It took a lot of hard work to come up with unique descriptions, tags and such like but I’m starting to see the results. What’s the point of sitting in the Sandbox for 6 months only to then sit in the supplemental index?

Tech Tags : , , , , , , ,

Tags: Search Marketing

14 responses so far ↓

  • Mike // Jan 21, 2007 at 3:29 pm

    For a more detailed description of what the supplemental index is, factors that affect whether you appear in it and more in depth tips on how to avoid ending up there, have a look at the article on SEO4Fun entitled Supplemental Listings – How To Avoid Them.

    It’s a long read and goes into great detail on some of the points but there are some very good examples in there.

    Thanks to Marc Hil Macalua for the tip off.

  • Blog Bloke // Jan 28, 2007 at 1:10 am

    Good stuff Mike. Keep up the good work.

    Sorry to hear about your ‘real world’ problems. Don’t I know it :-)

    See you in the movies!


  • Mike // Jan 30, 2007 at 12:03 am

    Cheers BB. Things will improve over the next few weeks once I’m back on a film set 😀

  • Dave Dugdale // Jun 21, 2007 at 4:02 pm

    Getting pages out of supplemental can be hard. You only have enough link juice to spread around your site – so the only other way is to get more links to the deep pages of your site.

  • Mike // Jun 21, 2007 at 10:59 pm

    You’re right, Dave. Getting out of the supplemental can be a real bitch but if you’re smart in the way you structure your site, you can cut a lot of the problems off before they begin.

    Sadly this knowledge comes from the pain of being stuck in the supps but it can be remedied by being smarter with the way you put your site together and, as you say, deep linking is one of those ways.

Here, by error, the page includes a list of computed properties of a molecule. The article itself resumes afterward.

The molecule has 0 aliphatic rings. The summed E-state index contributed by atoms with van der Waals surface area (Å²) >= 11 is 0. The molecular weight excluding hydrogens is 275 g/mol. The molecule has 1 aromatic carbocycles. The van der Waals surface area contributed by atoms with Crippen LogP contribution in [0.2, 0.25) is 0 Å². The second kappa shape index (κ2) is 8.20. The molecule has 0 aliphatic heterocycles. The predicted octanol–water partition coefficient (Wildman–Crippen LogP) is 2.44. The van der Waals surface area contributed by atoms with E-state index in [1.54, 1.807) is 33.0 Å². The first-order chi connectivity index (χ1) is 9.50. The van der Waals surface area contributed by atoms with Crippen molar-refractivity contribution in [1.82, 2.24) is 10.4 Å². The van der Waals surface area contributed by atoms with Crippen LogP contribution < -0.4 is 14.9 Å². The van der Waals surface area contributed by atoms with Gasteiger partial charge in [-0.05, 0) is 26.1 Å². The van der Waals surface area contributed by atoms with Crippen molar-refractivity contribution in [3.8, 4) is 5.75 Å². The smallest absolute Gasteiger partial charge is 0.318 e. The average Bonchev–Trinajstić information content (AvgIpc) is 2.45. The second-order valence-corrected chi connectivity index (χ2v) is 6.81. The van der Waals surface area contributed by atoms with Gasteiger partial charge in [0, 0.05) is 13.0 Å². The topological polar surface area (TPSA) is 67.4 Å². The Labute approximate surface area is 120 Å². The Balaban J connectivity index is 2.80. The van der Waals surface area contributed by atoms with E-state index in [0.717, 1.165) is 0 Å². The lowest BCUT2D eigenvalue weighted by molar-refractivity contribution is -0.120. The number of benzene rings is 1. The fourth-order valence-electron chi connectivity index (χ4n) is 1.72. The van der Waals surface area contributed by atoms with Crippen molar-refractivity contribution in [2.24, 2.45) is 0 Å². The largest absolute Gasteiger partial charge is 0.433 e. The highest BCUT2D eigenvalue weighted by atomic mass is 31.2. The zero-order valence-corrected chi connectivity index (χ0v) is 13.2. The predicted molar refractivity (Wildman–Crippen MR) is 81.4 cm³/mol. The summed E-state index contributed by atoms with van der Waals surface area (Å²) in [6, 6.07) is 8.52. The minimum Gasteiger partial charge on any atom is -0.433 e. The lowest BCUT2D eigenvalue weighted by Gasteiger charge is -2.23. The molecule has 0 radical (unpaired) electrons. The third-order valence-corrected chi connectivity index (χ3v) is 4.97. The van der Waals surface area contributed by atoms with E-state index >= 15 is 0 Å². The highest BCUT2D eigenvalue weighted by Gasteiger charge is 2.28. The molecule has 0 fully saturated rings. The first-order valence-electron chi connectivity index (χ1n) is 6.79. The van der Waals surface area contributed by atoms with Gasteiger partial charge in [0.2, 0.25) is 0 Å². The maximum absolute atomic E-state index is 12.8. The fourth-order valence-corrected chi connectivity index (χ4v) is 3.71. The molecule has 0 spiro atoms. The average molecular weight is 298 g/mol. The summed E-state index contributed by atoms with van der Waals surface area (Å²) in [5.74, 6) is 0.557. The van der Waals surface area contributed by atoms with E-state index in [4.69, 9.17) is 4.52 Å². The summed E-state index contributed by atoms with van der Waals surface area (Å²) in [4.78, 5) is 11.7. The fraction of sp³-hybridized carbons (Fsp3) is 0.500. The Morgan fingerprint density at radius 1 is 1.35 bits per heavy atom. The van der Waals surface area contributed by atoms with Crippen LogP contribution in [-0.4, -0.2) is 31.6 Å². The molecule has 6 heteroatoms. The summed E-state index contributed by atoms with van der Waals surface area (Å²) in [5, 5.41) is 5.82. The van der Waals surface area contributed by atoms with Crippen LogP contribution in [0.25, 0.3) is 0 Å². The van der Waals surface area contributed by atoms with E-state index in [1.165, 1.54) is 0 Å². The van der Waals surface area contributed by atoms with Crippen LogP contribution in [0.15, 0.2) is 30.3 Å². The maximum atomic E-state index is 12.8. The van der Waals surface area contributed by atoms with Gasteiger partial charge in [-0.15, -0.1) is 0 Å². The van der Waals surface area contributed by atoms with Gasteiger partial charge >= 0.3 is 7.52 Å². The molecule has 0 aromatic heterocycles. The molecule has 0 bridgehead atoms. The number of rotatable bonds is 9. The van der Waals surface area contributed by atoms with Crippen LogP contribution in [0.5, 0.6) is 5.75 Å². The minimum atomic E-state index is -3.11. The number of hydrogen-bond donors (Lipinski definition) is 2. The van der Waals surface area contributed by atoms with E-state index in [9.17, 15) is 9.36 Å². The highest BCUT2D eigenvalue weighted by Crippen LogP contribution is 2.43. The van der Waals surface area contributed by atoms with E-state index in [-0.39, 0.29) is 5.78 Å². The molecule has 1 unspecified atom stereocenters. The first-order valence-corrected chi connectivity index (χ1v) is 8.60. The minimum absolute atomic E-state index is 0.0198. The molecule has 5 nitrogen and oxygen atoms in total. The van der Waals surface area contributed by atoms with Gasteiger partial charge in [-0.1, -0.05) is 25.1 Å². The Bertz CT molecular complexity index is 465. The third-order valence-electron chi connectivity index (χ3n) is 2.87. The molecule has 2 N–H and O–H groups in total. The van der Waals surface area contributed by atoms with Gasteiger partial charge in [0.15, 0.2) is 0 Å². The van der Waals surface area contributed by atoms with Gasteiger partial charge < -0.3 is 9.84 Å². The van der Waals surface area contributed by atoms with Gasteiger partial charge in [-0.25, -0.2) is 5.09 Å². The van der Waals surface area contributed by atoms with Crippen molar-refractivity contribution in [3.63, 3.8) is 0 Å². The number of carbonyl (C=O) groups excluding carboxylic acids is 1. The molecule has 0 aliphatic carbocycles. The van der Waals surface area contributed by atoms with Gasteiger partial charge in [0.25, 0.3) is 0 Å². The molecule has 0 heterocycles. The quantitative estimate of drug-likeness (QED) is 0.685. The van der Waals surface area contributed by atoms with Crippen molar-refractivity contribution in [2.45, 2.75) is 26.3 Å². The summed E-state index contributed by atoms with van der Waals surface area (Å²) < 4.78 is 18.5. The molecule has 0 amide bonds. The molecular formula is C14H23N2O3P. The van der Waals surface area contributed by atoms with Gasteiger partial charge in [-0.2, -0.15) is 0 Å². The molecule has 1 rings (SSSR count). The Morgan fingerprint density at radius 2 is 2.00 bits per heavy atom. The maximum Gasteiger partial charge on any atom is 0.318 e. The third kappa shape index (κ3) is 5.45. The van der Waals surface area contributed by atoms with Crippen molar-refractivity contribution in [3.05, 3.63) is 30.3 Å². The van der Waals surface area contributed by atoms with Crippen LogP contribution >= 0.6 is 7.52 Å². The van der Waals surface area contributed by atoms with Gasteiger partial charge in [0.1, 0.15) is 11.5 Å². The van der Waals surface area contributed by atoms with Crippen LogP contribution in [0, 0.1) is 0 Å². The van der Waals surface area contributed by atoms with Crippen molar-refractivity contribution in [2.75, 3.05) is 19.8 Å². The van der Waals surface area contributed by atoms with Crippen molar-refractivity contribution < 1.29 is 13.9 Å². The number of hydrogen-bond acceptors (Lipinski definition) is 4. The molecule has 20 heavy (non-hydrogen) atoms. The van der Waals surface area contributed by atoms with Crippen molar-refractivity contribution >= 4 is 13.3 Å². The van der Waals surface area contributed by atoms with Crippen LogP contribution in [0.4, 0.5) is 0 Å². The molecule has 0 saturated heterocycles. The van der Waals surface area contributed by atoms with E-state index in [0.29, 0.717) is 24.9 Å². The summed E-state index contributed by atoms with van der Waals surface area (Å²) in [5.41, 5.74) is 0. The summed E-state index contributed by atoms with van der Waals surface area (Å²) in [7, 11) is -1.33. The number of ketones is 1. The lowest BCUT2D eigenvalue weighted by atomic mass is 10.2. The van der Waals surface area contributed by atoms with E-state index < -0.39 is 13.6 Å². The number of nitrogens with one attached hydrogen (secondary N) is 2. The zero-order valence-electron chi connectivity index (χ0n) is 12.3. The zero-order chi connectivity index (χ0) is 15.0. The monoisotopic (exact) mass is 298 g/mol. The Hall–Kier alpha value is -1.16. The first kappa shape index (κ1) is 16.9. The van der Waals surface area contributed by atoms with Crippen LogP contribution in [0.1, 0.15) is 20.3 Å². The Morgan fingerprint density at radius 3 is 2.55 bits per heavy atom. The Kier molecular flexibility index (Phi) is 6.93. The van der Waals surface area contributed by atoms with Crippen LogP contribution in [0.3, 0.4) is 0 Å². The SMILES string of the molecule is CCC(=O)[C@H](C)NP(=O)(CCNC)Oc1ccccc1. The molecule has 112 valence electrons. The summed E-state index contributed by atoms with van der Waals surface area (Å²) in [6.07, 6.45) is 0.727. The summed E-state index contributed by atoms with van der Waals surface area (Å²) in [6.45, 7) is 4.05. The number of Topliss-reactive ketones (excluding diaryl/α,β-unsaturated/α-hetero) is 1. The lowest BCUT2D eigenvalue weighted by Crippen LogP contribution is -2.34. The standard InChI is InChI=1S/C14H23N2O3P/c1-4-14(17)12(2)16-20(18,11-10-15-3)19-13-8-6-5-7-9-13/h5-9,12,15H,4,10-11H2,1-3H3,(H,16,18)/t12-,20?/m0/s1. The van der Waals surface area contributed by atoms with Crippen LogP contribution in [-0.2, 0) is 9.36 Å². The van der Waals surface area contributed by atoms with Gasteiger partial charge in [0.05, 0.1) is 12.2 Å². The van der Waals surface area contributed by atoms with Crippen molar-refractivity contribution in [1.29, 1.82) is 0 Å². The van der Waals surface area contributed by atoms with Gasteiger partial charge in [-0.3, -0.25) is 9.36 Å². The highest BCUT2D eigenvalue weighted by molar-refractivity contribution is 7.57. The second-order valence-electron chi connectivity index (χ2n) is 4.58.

Thanks for stopping by.

  • Dave Dugdale // Jul 17, 2007 at 3:07 pm


    It appears that Google is now starting to get away from the supplemental index, either that or I have most of my pages out of supplemental.

  • Mike // Jul 18, 2007 at 2:23 pm

    I’m sure that I read somewhere that Matt Cutts had suggested that supplementals were being scaled back. I just wish I could remember where I saw it.

    It doesn’t help that Big G in their infinite wisdom have made it very difficult for site owners to find their supplemental results by removing the in built queries… 👿

  • David Besnette // Dec 9, 2007 at 11:07 pm

    I am a better writer than a programmer, which seems to be working out to my advantage in terms of getting pages out of supplemental. Seems like the pages on my site (s) that I have really taken the time to write some good information that was well researched and completely un-spammy get out of supplemental relatively quickly.
    Thankfully I took a typing class way back in junior high school!

  • Mike // Dec 17, 2007 at 2:24 pm

    Glad to hear that you’re managing to avoid falling into the supp’s, David. Whilst writing style isn’t necessarily a major part of how G ranks a site, it’s pretty clear that taking the time to craft a well written page does can a difference. Unique copy that isn’t crammed with keywords will always rate well.

    Thanks for stopping by and leaving a comment :)

  • Senior T // Nov 10, 2008 at 5:05 am

    This past year, I had a site in the Google penalty (worse than just supplemental) so the entire site was out of the index. I did all the stuff you mentioned and then used the testing tool at to make sure every page was squeaky clean. I also removed some duplicate pages. I am not sure what really fixed it but I submitted a re-inclusion request and got it. Now it gets Google traffic.

  • Mike // Nov 12, 2008 at 4:14 pm

    Glad to hear my tips worked out for you :)